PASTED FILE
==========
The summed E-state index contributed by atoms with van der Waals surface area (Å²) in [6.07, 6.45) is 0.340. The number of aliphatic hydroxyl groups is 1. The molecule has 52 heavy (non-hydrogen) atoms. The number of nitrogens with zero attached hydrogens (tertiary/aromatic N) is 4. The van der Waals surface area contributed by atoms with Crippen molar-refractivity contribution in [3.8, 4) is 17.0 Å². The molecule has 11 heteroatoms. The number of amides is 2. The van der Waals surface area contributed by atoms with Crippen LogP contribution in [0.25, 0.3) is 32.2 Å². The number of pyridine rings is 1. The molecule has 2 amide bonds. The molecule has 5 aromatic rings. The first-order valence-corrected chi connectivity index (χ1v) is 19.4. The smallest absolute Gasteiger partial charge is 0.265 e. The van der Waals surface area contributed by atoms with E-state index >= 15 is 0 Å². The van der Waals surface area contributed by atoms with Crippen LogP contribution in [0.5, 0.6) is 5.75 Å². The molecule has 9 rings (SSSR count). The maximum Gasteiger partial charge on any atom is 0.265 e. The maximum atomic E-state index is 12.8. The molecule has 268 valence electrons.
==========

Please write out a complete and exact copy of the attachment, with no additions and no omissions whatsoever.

The summed E-state index contributed by atoms with van der Waals surface area (Å²) in [6.07, 6.45) is 0.340. The number of aliphatic hydroxyl groups is 1. The molecule has 52 heavy (non-hydrogen) atoms. The number of nitrogens with zero attached hydrogens (tertiary/aromatic N) is 4. The van der Waals surface area contributed by atoms with Crippen molar-refractivity contribution in [3.8, 4) is 17.0 Å². The molecule has 11 heteroatoms. The number of amides is 2. The van der Waals surface area contributed by atoms with Crippen LogP contribution in [0.25, 0.3) is 32.2 Å². The number of pyridine rings is 1. The molecule has 2 amide bonds. The molecule has 5 aromatic rings. The first-order valence-corrected chi connectivity index (χ1v) is 19.4. The smallest absolute Gasteiger partial charge is 0.265 e. The van der Waals surface area contributed by atoms with E-state index >= 15 is 0 Å². The van der Waals surface area contributed by atoms with Crippen LogP contribution in [0.5, 0.6) is 5.75 Å². The molecule has 9 rings (SSSR count). The maximum Gasteiger partial charge on any atom is 0.265 e. The maximum atomic E-state index is 12.8. The molecule has 268 valence electrons.